Once there lived a farmer who had three daughters, and good useful girls they were, up with the sun, and doing all the work of the house. One morning they all ran down to the river to wash their clothes, when a hoodie came round and sat on a tree close by.
‘Wilt thou wed me, thou farmer’s daughter?’ he said to the eldest.
‘Indeed I won’t wed thee,’ she answered, ‘an ugly brute is the hoodie.’ And the bird, much offended, spread his wings and flew away. But the following day he came back again, and said to the second girl:
‘Wilt thou wed me, farmer’s daughter?’
‘Indeed I will not,’ answered she, ‘an ugly brute is the hoodie.’ And the hoodie was more angry than before, and went away in a rage. However, after a night’s rest he was in a better temper, and thought that he might be more lucky the third time, so back he went to the old place.
‘Wilt thou wed me, farmer’s daughter?’ he said to the youngest.
‘Indeed I will wed thee; a pretty creature is the hoodie,’ answered she, and on the morrow they were married.
‘I have something to ask thee,’ said the hoodie when they were far away in his own house. ‘Wouldst thou rather I should be a hoodie by day and a man by night, or a man by day and a hoodie by night?’
The girl was surprised at his words, for she did not know that he could be anything but a hoodie at all times.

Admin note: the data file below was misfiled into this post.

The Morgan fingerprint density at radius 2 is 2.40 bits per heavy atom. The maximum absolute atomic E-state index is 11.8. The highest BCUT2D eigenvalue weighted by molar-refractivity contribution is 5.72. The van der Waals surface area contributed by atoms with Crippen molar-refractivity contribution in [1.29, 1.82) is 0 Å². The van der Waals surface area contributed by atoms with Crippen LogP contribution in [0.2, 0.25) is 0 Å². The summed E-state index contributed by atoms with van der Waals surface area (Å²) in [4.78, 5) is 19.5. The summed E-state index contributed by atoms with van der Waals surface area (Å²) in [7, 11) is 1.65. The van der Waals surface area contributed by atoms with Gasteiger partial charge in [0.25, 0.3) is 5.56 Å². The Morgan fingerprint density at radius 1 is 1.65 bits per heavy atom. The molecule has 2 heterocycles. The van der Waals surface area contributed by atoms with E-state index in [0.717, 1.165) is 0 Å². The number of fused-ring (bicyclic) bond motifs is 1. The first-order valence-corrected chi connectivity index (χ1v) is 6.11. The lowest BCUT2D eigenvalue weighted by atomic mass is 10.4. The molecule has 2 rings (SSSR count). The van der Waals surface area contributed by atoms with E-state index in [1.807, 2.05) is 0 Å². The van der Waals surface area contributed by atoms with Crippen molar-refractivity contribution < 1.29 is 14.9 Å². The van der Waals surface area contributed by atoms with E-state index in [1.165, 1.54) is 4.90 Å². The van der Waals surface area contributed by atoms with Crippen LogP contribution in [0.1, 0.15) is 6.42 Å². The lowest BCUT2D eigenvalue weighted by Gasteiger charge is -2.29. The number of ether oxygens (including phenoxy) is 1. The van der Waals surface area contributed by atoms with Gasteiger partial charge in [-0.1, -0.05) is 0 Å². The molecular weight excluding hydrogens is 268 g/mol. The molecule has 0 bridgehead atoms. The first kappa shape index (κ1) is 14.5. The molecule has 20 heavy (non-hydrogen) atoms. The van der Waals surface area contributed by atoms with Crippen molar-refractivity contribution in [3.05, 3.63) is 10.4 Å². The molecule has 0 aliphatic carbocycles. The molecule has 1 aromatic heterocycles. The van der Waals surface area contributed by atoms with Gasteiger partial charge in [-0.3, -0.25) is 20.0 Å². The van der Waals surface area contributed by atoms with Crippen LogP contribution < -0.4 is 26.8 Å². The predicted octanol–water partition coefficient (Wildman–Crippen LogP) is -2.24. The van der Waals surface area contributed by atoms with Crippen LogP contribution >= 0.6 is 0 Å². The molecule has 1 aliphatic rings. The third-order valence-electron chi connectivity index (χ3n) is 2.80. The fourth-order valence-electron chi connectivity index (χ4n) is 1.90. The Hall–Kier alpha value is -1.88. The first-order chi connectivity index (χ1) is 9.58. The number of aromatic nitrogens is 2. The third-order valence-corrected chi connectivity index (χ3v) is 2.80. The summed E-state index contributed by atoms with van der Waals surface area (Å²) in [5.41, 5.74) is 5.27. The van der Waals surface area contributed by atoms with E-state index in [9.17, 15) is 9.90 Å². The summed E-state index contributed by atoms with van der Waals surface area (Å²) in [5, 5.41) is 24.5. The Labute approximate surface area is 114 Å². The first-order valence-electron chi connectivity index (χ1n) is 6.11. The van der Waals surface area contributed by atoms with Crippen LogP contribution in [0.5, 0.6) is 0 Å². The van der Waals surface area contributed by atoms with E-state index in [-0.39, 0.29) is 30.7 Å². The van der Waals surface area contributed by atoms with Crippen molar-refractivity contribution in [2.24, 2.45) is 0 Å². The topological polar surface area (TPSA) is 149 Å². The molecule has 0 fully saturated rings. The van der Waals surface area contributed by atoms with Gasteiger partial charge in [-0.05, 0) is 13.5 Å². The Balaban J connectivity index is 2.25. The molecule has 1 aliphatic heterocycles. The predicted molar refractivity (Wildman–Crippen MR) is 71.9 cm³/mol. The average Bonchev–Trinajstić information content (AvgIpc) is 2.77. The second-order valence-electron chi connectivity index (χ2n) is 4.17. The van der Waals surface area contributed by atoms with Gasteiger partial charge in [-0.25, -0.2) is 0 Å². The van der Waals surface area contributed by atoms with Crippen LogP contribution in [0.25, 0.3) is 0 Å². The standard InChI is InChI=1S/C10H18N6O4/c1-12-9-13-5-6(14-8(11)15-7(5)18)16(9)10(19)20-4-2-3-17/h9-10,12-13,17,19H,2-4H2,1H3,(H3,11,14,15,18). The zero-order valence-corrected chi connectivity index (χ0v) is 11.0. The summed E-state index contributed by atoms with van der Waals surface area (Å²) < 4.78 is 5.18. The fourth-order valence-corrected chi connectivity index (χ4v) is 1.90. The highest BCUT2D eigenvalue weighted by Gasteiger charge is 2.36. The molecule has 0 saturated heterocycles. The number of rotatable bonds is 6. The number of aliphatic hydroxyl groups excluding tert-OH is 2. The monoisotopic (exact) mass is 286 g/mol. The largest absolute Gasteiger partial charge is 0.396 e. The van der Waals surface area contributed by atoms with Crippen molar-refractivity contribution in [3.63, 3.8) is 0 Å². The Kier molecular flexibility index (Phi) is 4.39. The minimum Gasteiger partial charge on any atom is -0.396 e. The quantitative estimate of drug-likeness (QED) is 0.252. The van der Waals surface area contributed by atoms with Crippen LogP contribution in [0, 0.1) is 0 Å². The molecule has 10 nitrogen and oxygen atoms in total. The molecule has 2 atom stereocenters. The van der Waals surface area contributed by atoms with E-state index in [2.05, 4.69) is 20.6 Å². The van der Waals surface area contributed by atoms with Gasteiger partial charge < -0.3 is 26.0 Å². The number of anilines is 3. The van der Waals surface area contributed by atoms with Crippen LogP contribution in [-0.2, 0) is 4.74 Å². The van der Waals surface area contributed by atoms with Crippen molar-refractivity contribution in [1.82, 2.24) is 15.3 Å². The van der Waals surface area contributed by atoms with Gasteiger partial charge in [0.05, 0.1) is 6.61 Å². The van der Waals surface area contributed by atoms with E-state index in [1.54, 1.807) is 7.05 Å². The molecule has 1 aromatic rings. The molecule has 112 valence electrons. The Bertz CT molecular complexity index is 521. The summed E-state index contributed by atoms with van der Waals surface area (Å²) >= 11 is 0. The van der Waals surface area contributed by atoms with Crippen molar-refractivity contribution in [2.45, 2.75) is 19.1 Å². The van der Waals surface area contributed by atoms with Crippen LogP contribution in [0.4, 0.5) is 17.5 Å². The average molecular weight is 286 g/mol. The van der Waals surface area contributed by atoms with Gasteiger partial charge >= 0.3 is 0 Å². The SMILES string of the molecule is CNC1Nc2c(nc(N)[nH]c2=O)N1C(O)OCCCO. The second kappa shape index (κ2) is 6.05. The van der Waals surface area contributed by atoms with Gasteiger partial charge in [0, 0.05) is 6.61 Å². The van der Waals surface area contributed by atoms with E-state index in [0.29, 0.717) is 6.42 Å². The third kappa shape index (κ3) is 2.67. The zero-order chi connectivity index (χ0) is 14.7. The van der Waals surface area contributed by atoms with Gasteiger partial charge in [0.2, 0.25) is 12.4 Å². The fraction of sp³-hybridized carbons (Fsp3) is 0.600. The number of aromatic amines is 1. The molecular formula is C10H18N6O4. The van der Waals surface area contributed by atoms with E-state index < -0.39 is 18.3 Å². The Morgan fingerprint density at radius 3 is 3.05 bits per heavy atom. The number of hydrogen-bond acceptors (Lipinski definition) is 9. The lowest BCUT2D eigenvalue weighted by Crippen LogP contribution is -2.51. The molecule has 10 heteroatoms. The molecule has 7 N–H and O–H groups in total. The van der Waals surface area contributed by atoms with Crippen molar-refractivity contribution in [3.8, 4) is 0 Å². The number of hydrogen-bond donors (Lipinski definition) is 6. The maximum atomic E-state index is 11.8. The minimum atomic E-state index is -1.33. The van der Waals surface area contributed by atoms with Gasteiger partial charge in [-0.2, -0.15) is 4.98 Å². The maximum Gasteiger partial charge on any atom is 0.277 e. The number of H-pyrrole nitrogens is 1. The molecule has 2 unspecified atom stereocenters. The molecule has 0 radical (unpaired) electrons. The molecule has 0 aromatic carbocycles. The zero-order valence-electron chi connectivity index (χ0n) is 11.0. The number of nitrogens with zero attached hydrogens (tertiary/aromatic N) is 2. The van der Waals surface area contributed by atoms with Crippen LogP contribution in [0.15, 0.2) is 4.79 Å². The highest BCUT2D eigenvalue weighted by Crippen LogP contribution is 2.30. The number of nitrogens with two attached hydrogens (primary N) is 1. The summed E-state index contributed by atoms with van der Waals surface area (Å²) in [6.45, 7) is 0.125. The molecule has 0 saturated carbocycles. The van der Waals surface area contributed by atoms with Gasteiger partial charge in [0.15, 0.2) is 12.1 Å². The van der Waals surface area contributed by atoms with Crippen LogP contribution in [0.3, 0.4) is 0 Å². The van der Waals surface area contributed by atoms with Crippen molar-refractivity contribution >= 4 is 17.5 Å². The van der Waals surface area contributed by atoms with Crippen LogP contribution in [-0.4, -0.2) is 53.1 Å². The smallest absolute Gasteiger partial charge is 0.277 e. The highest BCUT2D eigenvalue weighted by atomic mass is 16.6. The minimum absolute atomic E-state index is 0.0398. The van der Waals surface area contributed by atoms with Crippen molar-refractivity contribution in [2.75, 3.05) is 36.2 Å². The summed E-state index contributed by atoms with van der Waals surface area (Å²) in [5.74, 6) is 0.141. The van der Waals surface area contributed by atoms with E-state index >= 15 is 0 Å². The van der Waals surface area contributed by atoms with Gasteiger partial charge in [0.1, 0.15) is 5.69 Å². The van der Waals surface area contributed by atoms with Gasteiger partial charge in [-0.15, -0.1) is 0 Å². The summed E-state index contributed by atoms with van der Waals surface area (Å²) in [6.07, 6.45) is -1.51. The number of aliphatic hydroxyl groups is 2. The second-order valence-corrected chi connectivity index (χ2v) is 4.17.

Still she said nothing of this, and only replied, ‘I would rather thou wert a man by day and a hoodie by night,’ And so he was; and a handsomer man or a more beautiful hoodie never was seen. The girl loved them both, and never wished for things to be different.
By and bye they had a son, and very pleased they both were. But in the night soft music was heard stealing close towards the house, and every man slept, and the mother slept also. When they woke again it was morning, and the baby was gone. High and low they looked for it, but nowhere could they find it, and the farmer, who had come to see his daughter, was greatly grieved, as he feared it might be thought that he had stolen it, because he did not want the hoodie for a son-in-law.
The next year the hoodie’s wife had another son, and this time a watch was set at every door. But it was no use. In vain they determined that, come what might, they would not close their eyes; at the first note of music they all fell asleep, and when the farmer arrived in the morning to see his grandson, he found them all weeping, for while they had slept the baby had vanished.
Well, the next year it all happened again, and the hoodie’s wife was so unhappy that her husband resolved to take her away to another house he had, and her sisters with her for company. So they set out in a coach which was big enough to hold them, and had not gone very far when the hoodie suddenly said:
‘You are sure you have not forgotten anything?’
‘I have forgotten my coarse comb,’ answered the wife, feeling in her pocket, and as she spoke the coach changed into a withered faggot, and the man became a hoodie again, and flew away.
The two sisters returned home, but the wife followed the hoodie. Sometimes she would see him on a hill-top, and then would hasten after him, hoping to catch him. But by the time she had got to the top of the hill, he would be in the valley on the other side. When night came, and she was tired, she looked about for some place to rest, and glad she was to see a little house full of light straight in front of her, and she hurried towards it as fast as she could.